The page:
Another Push to Legislatively Overturn Forest Group False Marking Decision

October 11, 2010

By Kurt R. Karst –      

Earlier this year we posted on the effects of the U.S. Court of Appeals for the Federal Circuit’s December 2009 “false marking” decision in Forest Group, Inc. v. Bon Tool Co.  False marking is the act of placing an item in commerce that is intentionally marked with a patent number that has expired or that does not protect the item.  In Forest Group, the Federal Circuit ruled that the $500 maximum penalty for a “false marking” in violation of 35 U.S.C. § 292 attaches to each individual article that is falsely marked, potentially resulting in astronomical monetary damages.  The false marking statute includes a bounty hunter (i.e., qui tam) provision providing that “[a]ny person may sue for the penalty, in which event one-half shall go to the person suing and the other to the use of the United States.”  Scores of lawsuits ensued, as identified on the Gray On Claims Blog.

Since our last post, many more complaints have been filed alleging false marking by various parties in the FDA-regulated industry, including Ranbaxy, Roche Diagnostics Corporation, Walgreens, Bristol-Myers Squibb, Eisai, Takeda, Watson, and many, many  others.  Even Pop Rocks® Crackling Candy has not been safe from the vagaries of the false marking bounty hunters! 

Although the Federal Circuit once again addressed 35 U.S.C. § 292 in Pequignot v. Solo Cup Co. in a June 2010 decision in which the Court held that that a rebuttable presumption of intent to deceive under 35 U.S.C. § 292 is created when a manufacturer prints expired patent numbers on its products with knowledge that the patents are expired, that decision does not appear to have put a damper on false-marking claims.  Indeed, qui tam relators likely took heart from the Federal Circuit’s August 2010 decision in Stauffer v. Brooks Brothers, Inc. in which the Court addressed standing under 35 U.S.C. § 292.  In that case, the Court ruled that “even though a relator may suffer no injury himself, a qui tam provision operates as a statutory assignment of the United States’ rights, and the assignee of a claim has standing to assert the injury in fact suffered by the assignor” (internal quotation omitted).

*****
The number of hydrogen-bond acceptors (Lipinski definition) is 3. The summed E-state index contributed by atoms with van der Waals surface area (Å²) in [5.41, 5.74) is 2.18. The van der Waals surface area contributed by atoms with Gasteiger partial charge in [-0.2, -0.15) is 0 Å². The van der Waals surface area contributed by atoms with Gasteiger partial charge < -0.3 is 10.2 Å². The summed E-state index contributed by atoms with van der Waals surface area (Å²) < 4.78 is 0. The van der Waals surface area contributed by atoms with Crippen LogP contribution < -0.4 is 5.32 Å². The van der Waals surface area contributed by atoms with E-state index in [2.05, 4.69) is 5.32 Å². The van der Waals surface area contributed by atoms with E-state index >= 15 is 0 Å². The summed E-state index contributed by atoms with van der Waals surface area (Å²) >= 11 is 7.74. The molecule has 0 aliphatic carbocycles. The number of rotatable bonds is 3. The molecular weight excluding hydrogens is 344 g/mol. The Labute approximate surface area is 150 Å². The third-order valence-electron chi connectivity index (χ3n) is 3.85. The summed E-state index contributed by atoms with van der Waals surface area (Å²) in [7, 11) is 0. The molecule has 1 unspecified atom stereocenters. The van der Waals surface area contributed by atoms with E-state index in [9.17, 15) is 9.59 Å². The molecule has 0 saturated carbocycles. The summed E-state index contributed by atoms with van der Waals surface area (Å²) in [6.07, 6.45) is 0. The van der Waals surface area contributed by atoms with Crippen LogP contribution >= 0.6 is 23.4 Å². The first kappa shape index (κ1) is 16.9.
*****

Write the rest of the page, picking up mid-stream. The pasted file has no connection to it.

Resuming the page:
The latest attempt to legislatively quash false marking qui tam lawsuits came from Representative Bob Latta (R-OH), who recently introduced the Patent Lawsuit Reform Act of 2010 (H.R. 6352) to amend 35 U.S.C. § 292.  (Previous attempts to amend the law as part of the Patent Reform Act have thus far failed as the reform bill has been stalled.)  According to Rep. Latta, the bill “would strengthen the vague language [of 35 U.S.C. § 292] to revert back to the pre-Forest Group decision and assess one $500 fine if found guilty of deceiving the public under Section 292 and not allow for the interpretation of being fined for each product on the market.”  Moreover,  H.R. 6352, which has been referred to the House Judiciary Committee would “also require the individual bringing the lawsuit to have suffered a competitive injury as a result of the violation.”  A one-two punch for Forest Group and Stauffer!

Categories: Hatch-Waxman